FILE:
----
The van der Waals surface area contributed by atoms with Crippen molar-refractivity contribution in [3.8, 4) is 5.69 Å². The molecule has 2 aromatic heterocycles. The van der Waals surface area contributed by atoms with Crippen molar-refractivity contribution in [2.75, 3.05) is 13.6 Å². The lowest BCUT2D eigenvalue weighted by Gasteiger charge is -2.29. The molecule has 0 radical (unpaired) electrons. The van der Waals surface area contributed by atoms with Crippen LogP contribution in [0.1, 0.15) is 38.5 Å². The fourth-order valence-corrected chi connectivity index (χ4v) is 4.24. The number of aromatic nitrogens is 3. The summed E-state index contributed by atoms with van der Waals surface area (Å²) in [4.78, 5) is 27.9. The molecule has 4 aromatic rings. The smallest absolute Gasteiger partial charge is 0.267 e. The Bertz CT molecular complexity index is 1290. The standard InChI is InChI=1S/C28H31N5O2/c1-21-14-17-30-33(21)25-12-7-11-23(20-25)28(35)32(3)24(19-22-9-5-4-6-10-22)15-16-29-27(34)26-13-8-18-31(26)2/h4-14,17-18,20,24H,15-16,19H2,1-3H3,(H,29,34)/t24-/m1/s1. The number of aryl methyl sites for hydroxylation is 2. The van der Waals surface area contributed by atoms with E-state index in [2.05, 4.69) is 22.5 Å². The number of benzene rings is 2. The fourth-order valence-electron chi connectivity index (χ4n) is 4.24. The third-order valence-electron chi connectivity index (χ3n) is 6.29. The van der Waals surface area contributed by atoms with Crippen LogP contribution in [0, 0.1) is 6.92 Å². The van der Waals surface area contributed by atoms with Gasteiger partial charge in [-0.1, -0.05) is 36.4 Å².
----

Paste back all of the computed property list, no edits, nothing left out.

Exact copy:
The van der Waals surface area contributed by atoms with Crippen molar-refractivity contribution in [3.8, 4) is 5.69 Å². The molecule has 2 aromatic heterocycles. The van der Waals surface area contributed by atoms with Crippen molar-refractivity contribution in [2.75, 3.05) is 13.6 Å². The lowest BCUT2D eigenvalue weighted by Gasteiger charge is -2.29. The molecule has 0 radical (unpaired) electrons. The van der Waals surface area contributed by atoms with Crippen LogP contribution in [0.1, 0.15) is 38.5 Å². The fourth-order valence-corrected chi connectivity index (χ4v) is 4.24. The number of aromatic nitrogens is 3. The summed E-state index contributed by atoms with van der Waals surface area (Å²) in [4.78, 5) is 27.9. The molecule has 4 aromatic rings. The smallest absolute Gasteiger partial charge is 0.267 e. The Bertz CT molecular complexity index is 1290. The standard InChI is InChI=1S/C28H31N5O2/c1-21-14-17-30-33(21)25-12-7-11-23(20-25)28(35)32(3)24(19-22-9-5-4-6-10-22)15-16-29-27(34)26-13-8-18-31(26)2/h4-14,17-18,20,24H,15-16,19H2,1-3H3,(H,29,34)/t24-/m1/s1. The number of aryl methyl sites for hydroxylation is 2. The van der Waals surface area contributed by atoms with E-state index in [2.05, 4.69) is 22.5 Å². The number of benzene rings is 2. The fourth-order valence-electron chi connectivity index (χ4n) is 4.24. The third-order valence-electron chi connectivity index (χ3n) is 6.29. The van der Waals surface area contributed by atoms with Crippen LogP contribution in [0, 0.1) is 6.92 Å². The van der Waals surface area contributed by atoms with Gasteiger partial charge in [-0.1, -0.05) is 36.4 Å².